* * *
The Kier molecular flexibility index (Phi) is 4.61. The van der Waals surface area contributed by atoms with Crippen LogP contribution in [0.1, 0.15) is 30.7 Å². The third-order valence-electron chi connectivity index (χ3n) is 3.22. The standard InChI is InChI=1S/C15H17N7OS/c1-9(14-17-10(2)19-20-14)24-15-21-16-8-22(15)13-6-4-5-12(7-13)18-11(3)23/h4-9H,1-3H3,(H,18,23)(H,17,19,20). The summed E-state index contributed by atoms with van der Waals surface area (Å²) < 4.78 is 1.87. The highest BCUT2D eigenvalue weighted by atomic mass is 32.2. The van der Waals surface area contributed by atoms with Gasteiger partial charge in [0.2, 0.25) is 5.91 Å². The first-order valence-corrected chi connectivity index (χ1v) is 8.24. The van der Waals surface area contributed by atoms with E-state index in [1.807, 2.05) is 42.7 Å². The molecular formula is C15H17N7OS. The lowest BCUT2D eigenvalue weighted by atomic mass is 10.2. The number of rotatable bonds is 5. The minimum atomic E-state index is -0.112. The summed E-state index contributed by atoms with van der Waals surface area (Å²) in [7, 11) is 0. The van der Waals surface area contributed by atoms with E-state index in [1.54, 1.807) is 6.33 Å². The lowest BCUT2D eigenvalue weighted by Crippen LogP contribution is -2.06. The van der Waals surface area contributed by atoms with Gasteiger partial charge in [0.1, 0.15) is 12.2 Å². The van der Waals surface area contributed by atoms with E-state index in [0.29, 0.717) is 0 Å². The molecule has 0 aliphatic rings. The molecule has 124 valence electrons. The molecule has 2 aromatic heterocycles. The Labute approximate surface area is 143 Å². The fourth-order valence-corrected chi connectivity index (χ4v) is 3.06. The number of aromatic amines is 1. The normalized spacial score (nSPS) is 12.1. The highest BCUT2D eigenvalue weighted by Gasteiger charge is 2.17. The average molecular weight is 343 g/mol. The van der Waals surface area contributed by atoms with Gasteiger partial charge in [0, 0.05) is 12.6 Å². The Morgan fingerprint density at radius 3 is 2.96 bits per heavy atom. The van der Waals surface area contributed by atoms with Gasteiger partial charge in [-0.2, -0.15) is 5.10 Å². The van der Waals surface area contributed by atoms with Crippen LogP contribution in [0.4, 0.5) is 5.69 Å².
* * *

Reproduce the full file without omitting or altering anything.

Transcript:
The Kier molecular flexibility index (Phi) is 4.61. The van der Waals surface area contributed by atoms with Crippen LogP contribution in [0.1, 0.15) is 30.7 Å². The third-order valence-electron chi connectivity index (χ3n) is 3.22. The standard InChI is InChI=1S/C15H17N7OS/c1-9(14-17-10(2)19-20-14)24-15-21-16-8-22(15)13-6-4-5-12(7-13)18-11(3)23/h4-9H,1-3H3,(H,18,23)(H,17,19,20). The summed E-state index contributed by atoms with van der Waals surface area (Å²) < 4.78 is 1.87. The highest BCUT2D eigenvalue weighted by atomic mass is 32.2. The van der Waals surface area contributed by atoms with Gasteiger partial charge in [0.2, 0.25) is 5.91 Å². The first-order valence-corrected chi connectivity index (χ1v) is 8.24. The van der Waals surface area contributed by atoms with E-state index in [1.807, 2.05) is 42.7 Å². The molecular formula is C15H17N7OS. The lowest BCUT2D eigenvalue weighted by atomic mass is 10.2. The number of rotatable bonds is 5. The minimum atomic E-state index is -0.112. The summed E-state index contributed by atoms with van der Waals surface area (Å²) in [7, 11) is 0. The van der Waals surface area contributed by atoms with E-state index in [1.54, 1.807) is 6.33 Å². The lowest BCUT2D eigenvalue weighted by Crippen LogP contribution is -2.06. The van der Waals surface area contributed by atoms with Gasteiger partial charge in [0.1, 0.15) is 12.2 Å². The van der Waals surface area contributed by atoms with E-state index in [0.29, 0.717) is 0 Å². The molecule has 0 aliphatic rings. The molecule has 124 valence electrons. The molecule has 2 aromatic heterocycles. The Labute approximate surface area is 143 Å². The fourth-order valence-corrected chi connectivity index (χ4v) is 3.06. The number of aromatic amines is 1. The normalized spacial score (nSPS) is 12.1. The highest BCUT2D eigenvalue weighted by Gasteiger charge is 2.17. The average molecular weight is 343 g/mol. The van der Waals surface area contributed by atoms with Gasteiger partial charge in [0, 0.05) is 12.6 Å². The Morgan fingerprint density at radius 3 is 2.96 bits per heavy atom. The van der Waals surface area contributed by atoms with Gasteiger partial charge in [-0.2, -0.15) is 5.10 Å². The van der Waals surface area contributed by atoms with Crippen LogP contribution in [0.4, 0.5) is 5.69 Å².